Peer Review reports

Background

Osteoarthritis (OA) of the knee is a disabling, painful joint disease. Total knee arthroplasty (TKA) has been performed successfully to treat moderate to severe osteoarthritis. In the last decades, the number of TKAs and the prevalence of OA have increased severely and are expected to increase further because of obesity, older age and TKAs performed in younger patients [1,2,3]. Although TKA has demonstrated effectiveness with substantive and sustained improvement in quality of life, clinical performance in patients one year after TKA remains lower than for healthy adults [4]. These functional deficits might be attributed to altered kinematics of the replaced joint [5].

More personalized implant designs might optimize the clinical outcome. They demonstrate an improved fit to patient anatomy [6]. Therefore, these implants might be better in addressing the requirements patients have nowadays, with a more active lifestyle.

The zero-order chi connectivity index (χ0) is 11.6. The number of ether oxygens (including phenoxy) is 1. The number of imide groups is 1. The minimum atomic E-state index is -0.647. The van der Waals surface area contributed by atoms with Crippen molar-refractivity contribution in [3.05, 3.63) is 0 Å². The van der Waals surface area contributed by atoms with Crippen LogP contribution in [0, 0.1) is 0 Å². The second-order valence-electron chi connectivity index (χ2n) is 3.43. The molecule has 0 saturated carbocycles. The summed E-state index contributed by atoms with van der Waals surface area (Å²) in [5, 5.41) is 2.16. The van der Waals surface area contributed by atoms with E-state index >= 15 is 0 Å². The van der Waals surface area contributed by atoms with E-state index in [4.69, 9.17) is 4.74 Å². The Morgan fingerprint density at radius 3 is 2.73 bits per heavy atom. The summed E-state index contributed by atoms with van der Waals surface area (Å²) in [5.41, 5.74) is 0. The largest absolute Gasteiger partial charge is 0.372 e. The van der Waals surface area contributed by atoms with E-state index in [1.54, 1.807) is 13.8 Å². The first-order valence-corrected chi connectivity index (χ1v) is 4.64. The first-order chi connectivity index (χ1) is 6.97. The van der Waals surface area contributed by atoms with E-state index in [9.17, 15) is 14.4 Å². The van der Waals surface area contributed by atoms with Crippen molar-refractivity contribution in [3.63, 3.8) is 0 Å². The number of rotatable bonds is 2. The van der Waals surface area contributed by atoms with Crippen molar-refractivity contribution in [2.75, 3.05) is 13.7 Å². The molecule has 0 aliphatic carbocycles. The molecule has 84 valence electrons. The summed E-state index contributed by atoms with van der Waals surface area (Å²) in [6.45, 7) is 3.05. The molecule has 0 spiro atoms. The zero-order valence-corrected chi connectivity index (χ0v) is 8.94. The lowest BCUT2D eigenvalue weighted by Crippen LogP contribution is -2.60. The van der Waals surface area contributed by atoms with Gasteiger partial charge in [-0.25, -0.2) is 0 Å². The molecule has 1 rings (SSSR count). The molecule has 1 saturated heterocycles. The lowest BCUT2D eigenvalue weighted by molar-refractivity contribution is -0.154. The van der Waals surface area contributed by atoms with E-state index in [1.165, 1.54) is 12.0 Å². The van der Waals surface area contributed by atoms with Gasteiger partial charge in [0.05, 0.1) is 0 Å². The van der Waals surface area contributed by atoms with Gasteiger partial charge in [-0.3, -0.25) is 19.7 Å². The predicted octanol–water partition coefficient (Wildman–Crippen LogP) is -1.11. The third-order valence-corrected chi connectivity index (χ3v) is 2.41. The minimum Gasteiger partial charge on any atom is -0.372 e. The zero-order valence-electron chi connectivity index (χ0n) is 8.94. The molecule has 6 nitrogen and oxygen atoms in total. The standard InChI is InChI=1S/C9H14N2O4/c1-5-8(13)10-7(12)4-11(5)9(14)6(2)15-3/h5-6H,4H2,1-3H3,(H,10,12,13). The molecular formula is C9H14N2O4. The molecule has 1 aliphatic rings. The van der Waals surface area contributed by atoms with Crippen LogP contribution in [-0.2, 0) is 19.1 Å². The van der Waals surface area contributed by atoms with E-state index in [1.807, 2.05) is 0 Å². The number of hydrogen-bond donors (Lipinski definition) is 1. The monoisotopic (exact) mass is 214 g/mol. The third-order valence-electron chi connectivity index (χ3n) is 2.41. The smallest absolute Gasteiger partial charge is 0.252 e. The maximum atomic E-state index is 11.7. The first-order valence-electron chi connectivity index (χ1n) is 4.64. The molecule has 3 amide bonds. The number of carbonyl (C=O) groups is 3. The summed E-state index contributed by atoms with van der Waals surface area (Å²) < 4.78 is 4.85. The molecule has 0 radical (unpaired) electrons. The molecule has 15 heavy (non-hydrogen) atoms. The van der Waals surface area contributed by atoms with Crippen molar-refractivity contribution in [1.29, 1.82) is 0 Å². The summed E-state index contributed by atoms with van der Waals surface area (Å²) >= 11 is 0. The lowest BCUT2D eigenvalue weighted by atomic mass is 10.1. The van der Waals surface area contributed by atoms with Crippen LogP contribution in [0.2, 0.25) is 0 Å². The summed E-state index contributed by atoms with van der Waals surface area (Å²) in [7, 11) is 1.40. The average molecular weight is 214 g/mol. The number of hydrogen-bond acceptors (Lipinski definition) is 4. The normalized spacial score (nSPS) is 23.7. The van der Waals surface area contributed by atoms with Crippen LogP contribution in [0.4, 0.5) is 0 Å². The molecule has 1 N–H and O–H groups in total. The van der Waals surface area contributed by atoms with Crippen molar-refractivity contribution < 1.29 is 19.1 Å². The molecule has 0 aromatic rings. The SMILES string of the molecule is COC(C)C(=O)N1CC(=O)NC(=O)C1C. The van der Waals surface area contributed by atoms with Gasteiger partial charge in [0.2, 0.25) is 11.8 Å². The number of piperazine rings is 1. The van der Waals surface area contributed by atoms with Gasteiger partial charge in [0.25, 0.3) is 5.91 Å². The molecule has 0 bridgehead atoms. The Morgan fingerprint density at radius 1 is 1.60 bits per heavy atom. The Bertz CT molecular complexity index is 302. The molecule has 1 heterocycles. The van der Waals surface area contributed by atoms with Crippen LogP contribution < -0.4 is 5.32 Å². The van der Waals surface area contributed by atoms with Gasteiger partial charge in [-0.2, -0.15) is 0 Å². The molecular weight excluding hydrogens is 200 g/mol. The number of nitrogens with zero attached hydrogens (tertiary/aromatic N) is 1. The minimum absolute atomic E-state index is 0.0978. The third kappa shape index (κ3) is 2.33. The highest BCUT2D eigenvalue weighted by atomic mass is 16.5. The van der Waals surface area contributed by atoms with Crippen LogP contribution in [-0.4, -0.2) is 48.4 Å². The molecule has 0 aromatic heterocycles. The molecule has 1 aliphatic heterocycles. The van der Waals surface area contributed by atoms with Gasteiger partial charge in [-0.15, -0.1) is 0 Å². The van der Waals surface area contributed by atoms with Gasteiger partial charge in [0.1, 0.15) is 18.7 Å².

One of these personalized implant designs is the Persona knee implant system (Zimmer Biomet, Warsaw, Indiana, USA). The Persona knee implant system has an anatomical shape of the tibial component of the prosthesis, which might result in a better fit and less overhang of the tibial tray. In addition, the large component sizes offering 1 mm thickness increment of the inlays might lead to improved knee stability post- surgery.

Therefore, the primary objective of this study was to determine patient reported outcomes and implant survivorship of the Persona Knee system used in primary total knee arthroplasty, up to two years after surgery. Secondary outcomes were complications and physical functioning.

Methods

This prospective observational multicenter cohort study included patients who underwent primary cemented total knee arthroplasty. All patients were included consecutively between November 2013 and July 2016 at the participating hospitals (Reinier de Graaf Hospital, Delft, the Netherlands; Orthopadisches Spital Speising, Vienna, Austria; Harrogate and District NHS Foundation Trust, Harrogate, United Kingdom).